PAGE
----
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How to prevent short-circuiting in next-gen lithium batteries

Thu, 04/01/2021 - 10:52 -- Paul Crompton

Researchers in the US have developed a way to prevent dendrite formation in lithium-ion batteries using a solid electrolyte in contact with an electrode made of sodium and potassium.

The team say they solved the safety issue by developing a semi-solid electrode— that can flow and be shaped like the amalgam dentists use to fill a cavity— that provides a “self-healing surface” at the interface.

The solid electrolyte is a ceramic compound called sodium beta-alumina.

The findings were described in a paper by Massachusetts Institute of Technology (MIT) graduate student Richard Park, professors Yet-Ming Chiang and Craig Carter, and seven others at MIT, Texas A&M University, Brown University, and Carnegie Mellon University.

The paper was published in the journal Nature Energy.

The team demonstrated it was possible to run the system at 20 times greater current than using solid lithium, without forming any dendrites. 

A spokesman for MIT told BEST that at room temperature, the current density (current per unit area, units of mA/cm^2) that a lithium metal electrode could run without causing dendrites in a solid electrolyte was 1 mA/cm^2. 

They said: “For our sodium-potassium semisolid electrode at room temperature, we were able to run up to 20 mA/cm^2.  The C-rate that this corresponds to depends on the capacity per unit area of the electrode, which has units of milliamp-hours per unit area.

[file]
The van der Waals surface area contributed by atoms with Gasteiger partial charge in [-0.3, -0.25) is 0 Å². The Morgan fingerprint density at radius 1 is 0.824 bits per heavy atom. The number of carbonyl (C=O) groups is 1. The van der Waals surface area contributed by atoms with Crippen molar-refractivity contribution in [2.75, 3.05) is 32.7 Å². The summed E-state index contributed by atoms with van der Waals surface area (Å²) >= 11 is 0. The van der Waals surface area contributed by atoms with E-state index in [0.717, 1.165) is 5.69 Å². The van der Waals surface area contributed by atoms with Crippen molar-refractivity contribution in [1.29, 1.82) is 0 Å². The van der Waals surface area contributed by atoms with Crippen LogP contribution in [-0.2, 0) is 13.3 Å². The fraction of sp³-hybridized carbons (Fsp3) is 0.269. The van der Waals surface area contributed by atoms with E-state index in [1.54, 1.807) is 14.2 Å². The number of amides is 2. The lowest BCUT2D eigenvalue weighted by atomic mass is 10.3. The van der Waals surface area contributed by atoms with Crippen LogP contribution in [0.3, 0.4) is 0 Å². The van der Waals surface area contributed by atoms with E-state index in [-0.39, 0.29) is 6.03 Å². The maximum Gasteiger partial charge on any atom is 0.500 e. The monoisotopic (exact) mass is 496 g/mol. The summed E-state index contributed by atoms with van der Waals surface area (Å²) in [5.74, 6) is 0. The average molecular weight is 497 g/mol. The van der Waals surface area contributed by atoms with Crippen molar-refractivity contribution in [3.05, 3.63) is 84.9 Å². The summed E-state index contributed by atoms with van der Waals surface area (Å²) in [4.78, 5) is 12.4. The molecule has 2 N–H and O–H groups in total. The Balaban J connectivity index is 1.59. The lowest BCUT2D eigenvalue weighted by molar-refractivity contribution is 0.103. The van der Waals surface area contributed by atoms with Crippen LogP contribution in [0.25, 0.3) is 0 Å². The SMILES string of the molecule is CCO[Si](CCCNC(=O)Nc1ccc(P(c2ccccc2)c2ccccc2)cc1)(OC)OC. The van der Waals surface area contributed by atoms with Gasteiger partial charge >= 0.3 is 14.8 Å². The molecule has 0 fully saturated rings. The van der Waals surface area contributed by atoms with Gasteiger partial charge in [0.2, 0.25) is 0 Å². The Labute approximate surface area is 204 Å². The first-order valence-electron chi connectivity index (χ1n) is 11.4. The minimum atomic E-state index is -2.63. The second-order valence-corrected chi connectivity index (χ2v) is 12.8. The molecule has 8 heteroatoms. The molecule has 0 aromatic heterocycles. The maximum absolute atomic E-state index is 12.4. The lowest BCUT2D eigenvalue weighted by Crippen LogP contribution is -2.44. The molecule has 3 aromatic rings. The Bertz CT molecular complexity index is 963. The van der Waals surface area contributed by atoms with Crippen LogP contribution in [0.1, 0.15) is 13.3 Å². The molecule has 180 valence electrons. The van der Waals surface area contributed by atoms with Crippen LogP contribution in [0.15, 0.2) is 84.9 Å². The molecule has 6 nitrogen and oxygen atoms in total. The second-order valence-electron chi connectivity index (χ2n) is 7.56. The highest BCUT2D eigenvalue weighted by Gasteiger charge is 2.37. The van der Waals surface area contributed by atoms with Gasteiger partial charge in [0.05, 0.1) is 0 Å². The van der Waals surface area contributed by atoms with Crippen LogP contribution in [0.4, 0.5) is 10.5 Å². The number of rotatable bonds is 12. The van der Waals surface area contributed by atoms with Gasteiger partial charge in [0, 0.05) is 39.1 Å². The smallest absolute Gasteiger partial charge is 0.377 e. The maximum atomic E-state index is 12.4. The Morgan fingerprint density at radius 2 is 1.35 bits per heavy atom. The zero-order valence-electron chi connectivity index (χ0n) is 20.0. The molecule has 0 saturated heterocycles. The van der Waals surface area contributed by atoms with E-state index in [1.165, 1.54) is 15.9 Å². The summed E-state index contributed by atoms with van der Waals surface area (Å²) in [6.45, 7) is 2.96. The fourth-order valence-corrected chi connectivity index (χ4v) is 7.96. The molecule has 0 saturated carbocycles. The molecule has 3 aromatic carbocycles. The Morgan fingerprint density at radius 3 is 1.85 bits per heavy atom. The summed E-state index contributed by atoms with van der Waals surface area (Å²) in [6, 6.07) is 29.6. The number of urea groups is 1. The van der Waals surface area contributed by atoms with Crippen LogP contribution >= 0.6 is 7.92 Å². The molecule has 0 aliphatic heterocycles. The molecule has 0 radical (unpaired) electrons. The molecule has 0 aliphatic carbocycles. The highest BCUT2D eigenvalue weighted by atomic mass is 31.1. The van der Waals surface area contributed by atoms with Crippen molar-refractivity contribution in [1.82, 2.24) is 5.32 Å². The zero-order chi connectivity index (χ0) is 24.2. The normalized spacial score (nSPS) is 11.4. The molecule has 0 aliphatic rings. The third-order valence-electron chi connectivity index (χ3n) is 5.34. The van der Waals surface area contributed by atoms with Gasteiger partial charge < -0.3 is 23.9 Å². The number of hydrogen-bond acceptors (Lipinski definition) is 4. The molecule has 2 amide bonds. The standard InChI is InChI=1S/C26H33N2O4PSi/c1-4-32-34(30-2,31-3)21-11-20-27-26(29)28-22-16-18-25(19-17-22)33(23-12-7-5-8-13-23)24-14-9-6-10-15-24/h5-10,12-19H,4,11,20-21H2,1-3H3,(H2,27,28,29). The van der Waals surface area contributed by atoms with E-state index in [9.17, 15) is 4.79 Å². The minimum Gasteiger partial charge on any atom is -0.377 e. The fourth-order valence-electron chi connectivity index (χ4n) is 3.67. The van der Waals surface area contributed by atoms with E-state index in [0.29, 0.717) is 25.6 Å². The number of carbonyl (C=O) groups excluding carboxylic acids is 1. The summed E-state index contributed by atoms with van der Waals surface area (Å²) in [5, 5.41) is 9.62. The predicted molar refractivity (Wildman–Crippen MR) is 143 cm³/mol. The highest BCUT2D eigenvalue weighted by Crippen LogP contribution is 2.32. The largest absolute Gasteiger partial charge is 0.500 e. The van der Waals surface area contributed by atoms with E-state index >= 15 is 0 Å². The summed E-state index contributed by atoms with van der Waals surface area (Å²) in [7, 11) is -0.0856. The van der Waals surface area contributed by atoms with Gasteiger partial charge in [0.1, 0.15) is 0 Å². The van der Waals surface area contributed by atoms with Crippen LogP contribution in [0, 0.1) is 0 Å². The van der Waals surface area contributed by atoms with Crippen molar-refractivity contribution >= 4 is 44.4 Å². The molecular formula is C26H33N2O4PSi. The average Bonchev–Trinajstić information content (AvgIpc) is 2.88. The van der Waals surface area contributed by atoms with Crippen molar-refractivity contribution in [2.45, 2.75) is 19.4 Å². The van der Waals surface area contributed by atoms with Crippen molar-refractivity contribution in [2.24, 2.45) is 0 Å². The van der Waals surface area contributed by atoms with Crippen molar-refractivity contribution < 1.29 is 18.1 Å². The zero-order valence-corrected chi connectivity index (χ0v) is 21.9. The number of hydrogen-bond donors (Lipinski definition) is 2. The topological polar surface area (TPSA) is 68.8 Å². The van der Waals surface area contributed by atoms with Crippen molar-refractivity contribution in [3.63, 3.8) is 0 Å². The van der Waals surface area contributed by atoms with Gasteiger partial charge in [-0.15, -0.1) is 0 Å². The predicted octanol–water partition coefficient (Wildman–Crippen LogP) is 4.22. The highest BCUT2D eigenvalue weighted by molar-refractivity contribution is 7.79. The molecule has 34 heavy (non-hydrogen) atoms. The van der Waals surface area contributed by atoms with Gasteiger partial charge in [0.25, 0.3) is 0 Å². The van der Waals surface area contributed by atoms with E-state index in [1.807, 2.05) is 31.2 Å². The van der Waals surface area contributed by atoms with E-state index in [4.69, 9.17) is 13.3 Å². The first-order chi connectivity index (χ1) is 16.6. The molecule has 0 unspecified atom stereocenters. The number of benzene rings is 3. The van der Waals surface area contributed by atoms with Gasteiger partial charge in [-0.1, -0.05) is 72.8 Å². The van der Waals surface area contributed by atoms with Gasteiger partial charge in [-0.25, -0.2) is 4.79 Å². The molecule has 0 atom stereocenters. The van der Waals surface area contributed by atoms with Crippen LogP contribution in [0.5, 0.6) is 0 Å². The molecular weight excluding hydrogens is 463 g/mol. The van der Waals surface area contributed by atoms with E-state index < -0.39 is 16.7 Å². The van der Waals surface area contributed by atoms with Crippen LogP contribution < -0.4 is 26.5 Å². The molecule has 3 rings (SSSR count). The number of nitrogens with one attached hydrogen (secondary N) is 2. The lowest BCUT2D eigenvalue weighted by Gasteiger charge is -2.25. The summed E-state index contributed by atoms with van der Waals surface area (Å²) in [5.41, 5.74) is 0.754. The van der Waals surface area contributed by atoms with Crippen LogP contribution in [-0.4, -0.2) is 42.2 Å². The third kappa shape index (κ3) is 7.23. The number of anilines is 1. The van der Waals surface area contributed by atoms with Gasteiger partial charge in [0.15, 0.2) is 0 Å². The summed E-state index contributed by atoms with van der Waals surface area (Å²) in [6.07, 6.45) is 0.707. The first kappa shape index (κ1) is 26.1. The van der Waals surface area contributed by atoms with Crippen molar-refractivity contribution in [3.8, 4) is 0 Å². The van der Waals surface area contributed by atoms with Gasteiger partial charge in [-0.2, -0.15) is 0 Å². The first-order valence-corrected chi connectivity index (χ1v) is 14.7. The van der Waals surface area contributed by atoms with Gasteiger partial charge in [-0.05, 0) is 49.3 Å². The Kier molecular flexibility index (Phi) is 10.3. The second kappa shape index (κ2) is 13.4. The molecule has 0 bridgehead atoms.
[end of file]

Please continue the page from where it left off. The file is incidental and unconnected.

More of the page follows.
“For a typical area capacity used in lithium-ion of 3mAh/cm^2, the 20 mA/cm^2 current density corresponds to 6.7C rate, whereas the 1 mA/cm^2 current density is only C/3.”

In the case of the 20 mA/cm^2 capability, the electrode is a mix of sodium and potassium metal.  

Version 2.0

In a second version of the solid battery, the team introduced a very thin layer of liquid sodium potassium alloy in between a solid lithium electrode and a solid electrolyte. This approach also prevented dendritic growth, providing an alternative approach for further research.

The new approaches could easily be adapted to many different versions of solid-state lithium batteries that are being investigated by researchers around the world, say the scientists.

The idea was inspired by experimental high-temperature batteries, in which one or both electrodes consist of molten metal. 

If commercially viable, the technology could unleash the potential of solid-state batteries that, theoretically, are both safer and boast higher energy densities than the liquid variant. 

Chiang said solid-state batteries only made sense with metal electrodes, but attempts to develop such batteries had been hampered by the growth of dendrites, which form more rapidly when the current flow is higher. 

Park, the first author of the paper, said high temperatures in the experimental molten-metal batteries would never be practical for a portable device, but the work had demonstrated that a liquid interface can enable high current densities with no dendrite formation. 

He said: “The motivation here was to develop electrodes that are based on carefully selected alloys, in order to introduce a liquid phase that can serve as a self-healing component of the metal electrode.”

Chiang says the team’s next step will be to demonstrate this system’s applicability to a variety of battery architectures. 

Co-author Viswanathan, professor of mechanical engineering at Carnegie Mellon University, says, “We think we can translate this approach to really any solid-state lithium-ion battery. We think it could be used immediately in cell development for a wide range of applications, from handheld devices to electric vehicles to electric aviation.”

The team also included Christopher Eschler, Cole Fincher, and Andres Badel at MIT; Pinwen Guan at Carnegie Mellon University; and Brian Sheldon at Brown University. The work was supported by the U.S. Department of Energy, the National Science Foundation, and the MIT-Skoltech Next Generation Program.

IMAGE: a metal electrode (the textured inner circle) on a grey disc of solid electrolyte. After being tested through many charging-discharging cycles, the electrolyte shows the beginnings of dendrite formation on its surface.

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